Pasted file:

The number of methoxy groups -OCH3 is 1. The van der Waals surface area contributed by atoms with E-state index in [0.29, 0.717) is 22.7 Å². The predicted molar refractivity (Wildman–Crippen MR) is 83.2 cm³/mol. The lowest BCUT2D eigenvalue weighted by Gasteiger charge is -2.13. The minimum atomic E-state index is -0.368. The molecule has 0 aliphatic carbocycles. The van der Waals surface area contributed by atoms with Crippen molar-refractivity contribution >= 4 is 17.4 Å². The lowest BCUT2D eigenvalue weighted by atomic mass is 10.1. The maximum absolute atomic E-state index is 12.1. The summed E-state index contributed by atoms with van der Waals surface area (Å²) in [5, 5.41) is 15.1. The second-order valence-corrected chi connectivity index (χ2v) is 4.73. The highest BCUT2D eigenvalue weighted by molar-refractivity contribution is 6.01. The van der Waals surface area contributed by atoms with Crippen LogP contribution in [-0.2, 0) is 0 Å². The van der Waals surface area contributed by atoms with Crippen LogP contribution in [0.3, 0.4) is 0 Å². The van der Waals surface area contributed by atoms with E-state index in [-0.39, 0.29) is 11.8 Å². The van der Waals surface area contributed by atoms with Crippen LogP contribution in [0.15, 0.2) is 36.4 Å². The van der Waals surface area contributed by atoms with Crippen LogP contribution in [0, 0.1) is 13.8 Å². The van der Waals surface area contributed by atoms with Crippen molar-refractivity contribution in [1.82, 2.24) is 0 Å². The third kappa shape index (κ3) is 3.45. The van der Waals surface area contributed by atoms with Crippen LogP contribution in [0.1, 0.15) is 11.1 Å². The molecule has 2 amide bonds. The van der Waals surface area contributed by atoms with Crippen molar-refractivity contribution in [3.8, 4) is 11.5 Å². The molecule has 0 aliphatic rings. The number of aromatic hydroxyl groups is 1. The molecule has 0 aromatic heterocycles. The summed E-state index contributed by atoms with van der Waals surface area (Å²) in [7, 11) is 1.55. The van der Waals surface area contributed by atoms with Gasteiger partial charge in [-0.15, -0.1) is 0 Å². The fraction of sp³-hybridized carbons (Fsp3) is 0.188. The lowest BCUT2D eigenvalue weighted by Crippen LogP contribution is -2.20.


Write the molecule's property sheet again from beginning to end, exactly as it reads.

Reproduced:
The number of methoxy groups -OCH3 is 1. The van der Waals surface area contributed by atoms with E-state index in [0.29, 0.717) is 22.7 Å². The predicted molar refractivity (Wildman–Crippen MR) is 83.2 cm³/mol. The lowest BCUT2D eigenvalue weighted by Gasteiger charge is -2.13. The minimum atomic E-state index is -0.368. The molecule has 0 aliphatic carbocycles. The van der Waals surface area contributed by atoms with Crippen molar-refractivity contribution >= 4 is 17.4 Å². The lowest BCUT2D eigenvalue weighted by atomic mass is 10.1. The maximum absolute atomic E-state index is 12.1. The summed E-state index contributed by atoms with van der Waals surface area (Å²) in [5, 5.41) is 15.1. The second-order valence-corrected chi connectivity index (χ2v) is 4.73. The highest BCUT2D eigenvalue weighted by molar-refractivity contribution is 6.01. The van der Waals surface area contributed by atoms with Crippen LogP contribution in [-0.2, 0) is 0 Å². The van der Waals surface area contributed by atoms with Crippen LogP contribution in [0.3, 0.4) is 0 Å². The van der Waals surface area contributed by atoms with E-state index in [-0.39, 0.29) is 11.8 Å². The van der Waals surface area contributed by atoms with Crippen LogP contribution in [0.15, 0.2) is 36.4 Å². The van der Waals surface area contributed by atoms with Crippen LogP contribution in [0, 0.1) is 13.8 Å². The van der Waals surface area contributed by atoms with Crippen molar-refractivity contribution in [1.82, 2.24) is 0 Å². The third kappa shape index (κ3) is 3.45. The van der Waals surface area contributed by atoms with Crippen LogP contribution in [0.1, 0.15) is 11.1 Å². The molecule has 2 amide bonds. The van der Waals surface area contributed by atoms with Crippen molar-refractivity contribution in [3.8, 4) is 11.5 Å². The molecule has 0 aliphatic rings. The number of aromatic hydroxyl groups is 1. The molecule has 0 aromatic heterocycles. The summed E-state index contributed by atoms with van der Waals surface area (Å²) in [7, 11) is 1.55. The van der Waals surface area contributed by atoms with Gasteiger partial charge in [-0.15, -0.1) is 0 Å². The fraction of sp³-hybridized carbons (Fsp3) is 0.188. The lowest BCUT2D eigenvalue weighted by Crippen LogP contribution is -2.20.